I was about to translate this post when I discovered that Global Voices beat me to the punch. I guess some people are still paying attention to Han Han, even if the domestic media isn’t allowed to mention him anymore.
Hit the link above for Han Han’s take on Libya, but here’s the money quote (from the Global Voices translation):
My view is very simple: dictators have no internal affairs, and slaughterers ought to be invaded and eliminated. Yesterday just happened to be the brightest moon in 19 years. It doesn’t matter who, it doesn’t matter why; in the name of the moon, annihilate him.
The moon bit is just a joke; “In the name of the moon, I’ll annihilate you!” is a quote that’s been bouncing around the net for a couple years. But the rest of it seems to be genuine, and it’s interesting because there is a lot of debate happening on the Chinese net right now about Libya.
It’s not hard to guess where the Chinese government — which abstained on the vote to enforce a no fly zone — falls on this issue. I’m just waiting for Li Hongmei to write one of her classic columns on it.
More than a few Chinese netizens have a similar take. Comparisons to the Iraq war and condemnations of “the West” are already flying around Chinese social networking sites and microblogs like Sina, where “Iraq” has been a trending topic for the past couple days mostly because of that comparison.
As I understand it — and I haven’t had time to follow it too closely — there are a couple issues at play here. First, people are concerned about “the West’s” incursion being a violation of Libyan sovereignty. In China, of course, any incursion into another country’s “domestic affairs” is always a hot topic and a point of pride for the Chinese government, an opportunity to take the moral high ground because China doesn’t interfere in other countries’ affairs
unless those countries are Taiwan, Japan, India, any African country with useful resources, etc….
With regards to that argument, I’m with Han Han. And in an age of instant international communication, I’m not sure what the value of national sovereignty is when (1) the “domestic issues” of any given country inevitably affect things in other countries ((Just look at the wave of protests that continues to sweep through the middle east; somehow, Tunisian internal affairs managed to affect Egypt…)) and (2) there are civilian lives hanging in the balance. As a government, I think you probably forfeit your sovereignty right about the time you start using fighter jets to bomb peaceful protesters. And from the perspective of a Libyan protester, I suspect I’d prefer the French violating our national airspace to being killed by my own military ((even though it would mean I could die happy in the knowledge that Libyan sovereignty was secure!)).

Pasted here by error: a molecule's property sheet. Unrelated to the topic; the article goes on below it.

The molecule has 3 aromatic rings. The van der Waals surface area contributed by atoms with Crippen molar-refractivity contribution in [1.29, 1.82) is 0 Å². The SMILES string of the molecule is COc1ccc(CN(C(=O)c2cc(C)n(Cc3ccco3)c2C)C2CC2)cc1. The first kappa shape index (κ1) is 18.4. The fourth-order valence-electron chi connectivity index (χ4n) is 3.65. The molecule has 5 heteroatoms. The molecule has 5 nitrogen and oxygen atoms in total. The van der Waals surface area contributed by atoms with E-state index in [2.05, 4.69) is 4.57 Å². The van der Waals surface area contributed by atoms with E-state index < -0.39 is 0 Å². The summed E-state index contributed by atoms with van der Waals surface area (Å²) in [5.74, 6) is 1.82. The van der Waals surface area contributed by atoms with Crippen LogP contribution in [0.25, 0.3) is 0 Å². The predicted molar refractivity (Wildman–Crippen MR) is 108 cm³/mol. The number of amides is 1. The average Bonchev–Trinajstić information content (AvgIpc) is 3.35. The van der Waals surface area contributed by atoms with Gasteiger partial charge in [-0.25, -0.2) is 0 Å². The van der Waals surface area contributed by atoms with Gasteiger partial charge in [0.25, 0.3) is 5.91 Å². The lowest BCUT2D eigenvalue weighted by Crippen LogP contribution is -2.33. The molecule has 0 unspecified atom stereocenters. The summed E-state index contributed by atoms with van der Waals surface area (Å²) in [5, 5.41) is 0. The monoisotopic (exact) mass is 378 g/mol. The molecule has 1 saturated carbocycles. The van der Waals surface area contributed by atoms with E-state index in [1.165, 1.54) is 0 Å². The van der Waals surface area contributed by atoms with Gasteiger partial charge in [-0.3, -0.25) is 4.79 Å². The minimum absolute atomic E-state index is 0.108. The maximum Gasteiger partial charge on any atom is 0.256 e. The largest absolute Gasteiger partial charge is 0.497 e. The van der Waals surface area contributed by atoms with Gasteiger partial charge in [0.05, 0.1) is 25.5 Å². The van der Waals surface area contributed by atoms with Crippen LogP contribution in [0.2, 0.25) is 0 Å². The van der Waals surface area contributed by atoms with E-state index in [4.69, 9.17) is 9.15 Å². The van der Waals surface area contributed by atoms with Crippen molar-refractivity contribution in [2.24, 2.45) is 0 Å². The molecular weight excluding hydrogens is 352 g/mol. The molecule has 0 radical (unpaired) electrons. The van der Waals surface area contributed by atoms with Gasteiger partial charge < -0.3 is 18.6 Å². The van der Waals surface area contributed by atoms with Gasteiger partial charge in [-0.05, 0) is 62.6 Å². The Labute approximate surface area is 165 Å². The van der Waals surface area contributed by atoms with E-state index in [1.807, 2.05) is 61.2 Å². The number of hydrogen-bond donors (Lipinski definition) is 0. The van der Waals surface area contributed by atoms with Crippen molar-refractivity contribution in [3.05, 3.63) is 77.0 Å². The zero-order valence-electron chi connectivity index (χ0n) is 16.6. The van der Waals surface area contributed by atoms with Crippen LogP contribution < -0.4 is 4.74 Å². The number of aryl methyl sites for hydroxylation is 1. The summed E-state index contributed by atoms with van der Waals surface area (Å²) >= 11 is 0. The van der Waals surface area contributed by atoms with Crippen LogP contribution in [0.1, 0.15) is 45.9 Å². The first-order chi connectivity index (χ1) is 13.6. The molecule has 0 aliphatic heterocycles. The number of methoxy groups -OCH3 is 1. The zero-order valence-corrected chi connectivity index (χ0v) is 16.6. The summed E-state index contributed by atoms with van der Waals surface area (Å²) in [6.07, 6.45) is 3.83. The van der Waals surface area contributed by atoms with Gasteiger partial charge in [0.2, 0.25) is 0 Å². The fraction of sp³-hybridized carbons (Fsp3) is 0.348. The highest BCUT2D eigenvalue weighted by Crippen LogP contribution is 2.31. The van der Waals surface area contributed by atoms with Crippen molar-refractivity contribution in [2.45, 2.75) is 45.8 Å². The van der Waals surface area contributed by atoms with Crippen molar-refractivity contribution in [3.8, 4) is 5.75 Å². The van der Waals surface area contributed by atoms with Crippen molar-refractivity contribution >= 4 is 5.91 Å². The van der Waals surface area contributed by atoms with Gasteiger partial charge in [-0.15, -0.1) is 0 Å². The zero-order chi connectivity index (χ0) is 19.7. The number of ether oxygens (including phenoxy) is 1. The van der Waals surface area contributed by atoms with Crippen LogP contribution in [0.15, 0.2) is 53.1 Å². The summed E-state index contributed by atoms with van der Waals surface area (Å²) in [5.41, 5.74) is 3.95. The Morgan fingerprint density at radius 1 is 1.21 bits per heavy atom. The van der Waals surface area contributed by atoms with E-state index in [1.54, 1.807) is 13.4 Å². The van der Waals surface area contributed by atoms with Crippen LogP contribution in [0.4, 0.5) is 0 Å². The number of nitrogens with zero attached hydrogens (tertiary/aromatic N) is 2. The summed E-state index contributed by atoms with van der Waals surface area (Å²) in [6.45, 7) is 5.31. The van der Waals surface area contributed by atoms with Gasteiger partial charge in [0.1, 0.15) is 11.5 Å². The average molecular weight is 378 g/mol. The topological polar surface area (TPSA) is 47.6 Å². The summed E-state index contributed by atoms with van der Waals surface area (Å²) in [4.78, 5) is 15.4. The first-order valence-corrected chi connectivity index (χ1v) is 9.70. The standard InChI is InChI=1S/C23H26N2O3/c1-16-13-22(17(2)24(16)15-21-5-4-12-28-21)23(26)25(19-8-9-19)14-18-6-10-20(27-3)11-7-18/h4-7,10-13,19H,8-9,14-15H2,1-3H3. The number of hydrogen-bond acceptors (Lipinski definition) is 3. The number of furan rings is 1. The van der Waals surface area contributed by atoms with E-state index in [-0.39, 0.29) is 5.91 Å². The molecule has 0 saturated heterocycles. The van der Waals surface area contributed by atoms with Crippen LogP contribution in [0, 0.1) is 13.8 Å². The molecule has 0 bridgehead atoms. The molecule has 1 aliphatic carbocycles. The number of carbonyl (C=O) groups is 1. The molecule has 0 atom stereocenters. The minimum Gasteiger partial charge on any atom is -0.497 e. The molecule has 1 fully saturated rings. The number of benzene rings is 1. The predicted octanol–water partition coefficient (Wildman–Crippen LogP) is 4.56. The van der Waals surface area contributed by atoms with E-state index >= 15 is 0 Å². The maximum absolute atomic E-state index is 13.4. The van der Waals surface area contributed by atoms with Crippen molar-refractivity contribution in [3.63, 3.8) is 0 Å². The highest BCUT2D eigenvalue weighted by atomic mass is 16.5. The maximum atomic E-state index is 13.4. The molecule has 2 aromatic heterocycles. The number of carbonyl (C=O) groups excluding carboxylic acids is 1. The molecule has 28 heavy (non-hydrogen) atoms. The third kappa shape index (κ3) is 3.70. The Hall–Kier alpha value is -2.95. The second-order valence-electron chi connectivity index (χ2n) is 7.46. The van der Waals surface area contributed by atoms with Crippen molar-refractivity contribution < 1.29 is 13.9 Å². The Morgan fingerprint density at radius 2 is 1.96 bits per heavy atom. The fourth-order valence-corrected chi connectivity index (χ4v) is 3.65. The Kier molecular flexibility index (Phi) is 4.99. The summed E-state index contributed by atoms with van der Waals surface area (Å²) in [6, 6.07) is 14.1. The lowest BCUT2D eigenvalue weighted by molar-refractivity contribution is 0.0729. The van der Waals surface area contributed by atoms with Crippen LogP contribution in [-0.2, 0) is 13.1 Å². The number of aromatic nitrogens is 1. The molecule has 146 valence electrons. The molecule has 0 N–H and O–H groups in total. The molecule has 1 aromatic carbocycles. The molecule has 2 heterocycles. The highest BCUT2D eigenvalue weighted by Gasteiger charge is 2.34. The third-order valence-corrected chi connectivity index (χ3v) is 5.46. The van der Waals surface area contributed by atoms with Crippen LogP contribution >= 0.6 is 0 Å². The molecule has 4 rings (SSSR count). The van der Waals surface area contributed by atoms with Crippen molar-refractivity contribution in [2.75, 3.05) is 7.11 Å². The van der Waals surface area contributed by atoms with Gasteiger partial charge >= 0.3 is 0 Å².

The second issue is that the UN forces have allegedly also killed civilians, although for the moment, those claims appear to be a your-word-versus-mine situation, with Gaddafi and supporters claiming several dozen citizens killed, and allied military leaders denying any civilian casualties ((Obviously, both of those groups have reasons to potentially “massage” the truth)). Personally, even if the UN has killed 40-something civilians ((I believe that was the number Gaddafi was claiming yesterday; I haven’t seen more recent figures)), I suspect that’s preferable to what would have happened without UN intervention (to wit: more civilian deaths, and not accidental ones).
What’s interesting — if predictable — is that in the discussions I’ve seen on Weibo and other Chinese sites thusfar, tend to focus on the former issue rather than the latter. Even to regular Chinese people, it seems, Libya’s sovereignty is a more pressing issue than whether or not its citizens are being killed.
And, of course, most of the discussion isn’t really about Libya at all, it’s the same China-versus-the-West narrative of Western arrogance and imperialism that we hear every day. Libya is a bit player, and the eventual outcome there probably doesn’t matter much to the people discussing its fate.
That said, I haven’t had enough time to properly follow all the news on Libya or to research this post — as many of you probably noticed, things have been busy lately. So I’ll leave it at that for now, the comments thread wide open below, waiting excitedly for you to condemn me.